76. Thank you, Paddy. If I get to Vancouver again, I’ll be sure to get in touch. Meanwhile, I look forward to seeing some of your newly digitised old photographs and slides. Let me know where you post the images on-line.

  77. Hello Jessica – your new post” Protected: Hemarina Lugworm Casts” will not allow viewing coming up as pasword protected ? not sure if this is an error in setting Best Wishes Andy

  78. Hi, Andrew. Thanks for your message. This is not an error. The post is password protected because it is a selection of unedited full size images for private viewing by a biotech company undertaking research on the medical properties of certain components of lugworm blood. Many of the photographs appear in edited versions in earlier posts on Jessica’s Nature Blog.

  79. Hola Jessica
    very interested in your sand patterns found in Rhossili Beach
    I do find a very similar pattern in a beach south of Acapulco in Mexico
    Would like to know if you are aware other places in the world where those patterns have been documented, and if positive where to find them in the web?
    Also, have you researched with some oceanographer or marine biologist the causes or origins of those shapes?
    Hope you will reply since I am very interested in the topic and would like to add them to the web in some way or form.
    You can see my photos in my web
    under the section Galleries…The hand of God….
    best to you
    good night

  80. Hello, Riccardo
    I am not certain which of my Rhossili sand pattern pictures you have been looking at as I have hundreds on my blog – but I have had a look at your own wonderful sand pattern photographs and think they could be particularly good examples of rhomboid or rhombohedral backwash patterns or ripples. Your patterns have a special dimensionality to them. Fluid mechanics engineers (rather than marine biologists or oceanographers) do the most research into how sand ripples are formed. There are very many different pattern types. If you Google rhomboid ripplemarks, or rhombohedral backwash patterns, or something like that, you will see a number of research papers about them – although you may need special access to see the full articles or publications
    I hope this gives you a starting point to find out more about your beach patterns and where else you might find similar ones. I am fairly certain that they are not uncommon, and would occur where the beach sediments, the curve of the shoreline, and the prevailing currents and wave action are similar, regardless of location in the world.

  81. I am thinking of visiting the island in mid September, my first ever visit.. Have you been at that time of year? Are there wildflowers? Birds? Is it cold? Would be grateful for any insight you can provide. Thanks a lot.

  82. Hi, Fern. Could you let me know which island you are hoping to visit in September? I have written about several. I’ll get back to you as soon as I know which island you are interested in.

  83. Hello, Fern
    Grand Manan is a wonderful place but unfortunately I was only able to spend 2 nights there (also at the Marathon Inn) on a grand tour of the Bay of Fundy. It was late spring when we were there and plenty of flowers were in evidence. I understand that flowers are still around in autumn too. I know little about the birds but there is plenty of information about both birds, flowers and seaweeds on the internet and here are a few links:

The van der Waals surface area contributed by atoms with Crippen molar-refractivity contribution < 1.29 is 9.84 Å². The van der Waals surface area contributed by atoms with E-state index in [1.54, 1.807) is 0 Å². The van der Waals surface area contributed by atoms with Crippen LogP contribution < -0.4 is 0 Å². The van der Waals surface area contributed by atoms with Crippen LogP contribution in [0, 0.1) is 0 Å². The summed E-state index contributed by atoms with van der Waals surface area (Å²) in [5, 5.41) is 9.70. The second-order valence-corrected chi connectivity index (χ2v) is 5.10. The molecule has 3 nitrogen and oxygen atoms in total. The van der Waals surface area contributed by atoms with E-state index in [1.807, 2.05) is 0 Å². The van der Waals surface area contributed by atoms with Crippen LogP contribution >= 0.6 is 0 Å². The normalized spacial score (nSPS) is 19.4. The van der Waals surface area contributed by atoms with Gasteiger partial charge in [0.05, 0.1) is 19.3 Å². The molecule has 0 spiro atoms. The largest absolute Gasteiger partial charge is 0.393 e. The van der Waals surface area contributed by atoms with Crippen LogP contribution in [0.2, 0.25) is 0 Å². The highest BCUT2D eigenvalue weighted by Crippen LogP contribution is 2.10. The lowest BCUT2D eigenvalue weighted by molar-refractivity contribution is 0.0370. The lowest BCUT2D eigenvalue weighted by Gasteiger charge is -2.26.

The Grand Manan Museum is a treasure trove of information (particularly on the geology of the island) and there are Facebook sites dealing just with the flowers of Grand Manan. The Marathon Inn was a lovely, quirky, but comfortable hotel and the staff really went out of their way to make us feel welcome. In the evenings we could watch white-tailed deer grazing in the hotel garden. Hope you have a lovely time on the island. The Road Scholar trips look ideal.

  84. Thank you very much for all your information. It is very helpful. If I may please ask just one more question: At the Marathon Inn did you stay in the Main building or the Annex and do you think one matters over the other? Thanks again. PS your Kew Gardens orchids photos are gorgeous.

  85. Hi, Fern. I stayed in the main building which is the right-hand building in the photograph. I think the left-hand part would be the Annexe which I did not visit. I should imagine that both buildings are equally well appointed. I gather that there are many staircases and corridors throughout the complex of buildings which might make it a bit of an adventure finding your way around.

    The Marathon Inn on the island of Grand Manan in New Brunswick, Canada.

  86. For any reader who is curious about the island of Grand Manan that has been the topic of the latest few comments, it is a small island in the Bay of Fundy, just off the coast of New Brunswick on the east coast of Canada.
    There are several posts in Jessica’s Nature Blog featuring photographs from this island:

    Glimpses of Grand Manan
    More Glimpses of Grand Manan
    Red Point Rocks on Grand Manan
    Gabions made from lobster pots on Grand Manan
    Smoking Herrings on Grand Manan
    Beach Stones and Pebbles at Whale Cove
    Beach Stones & Pebbles at Pettes Cove

  87. Jessica
    I went down to Rossili beach today and decided to go for a swim. When I walked towards the high tide mark I noticed that there were lots of small blue dome shaped jellyfish lying on the sand. When I entered the water there were more blue jelly fish floating around me. I decided to walk back and out of the water. My question is do these blue jellyfish have a dangerous sting?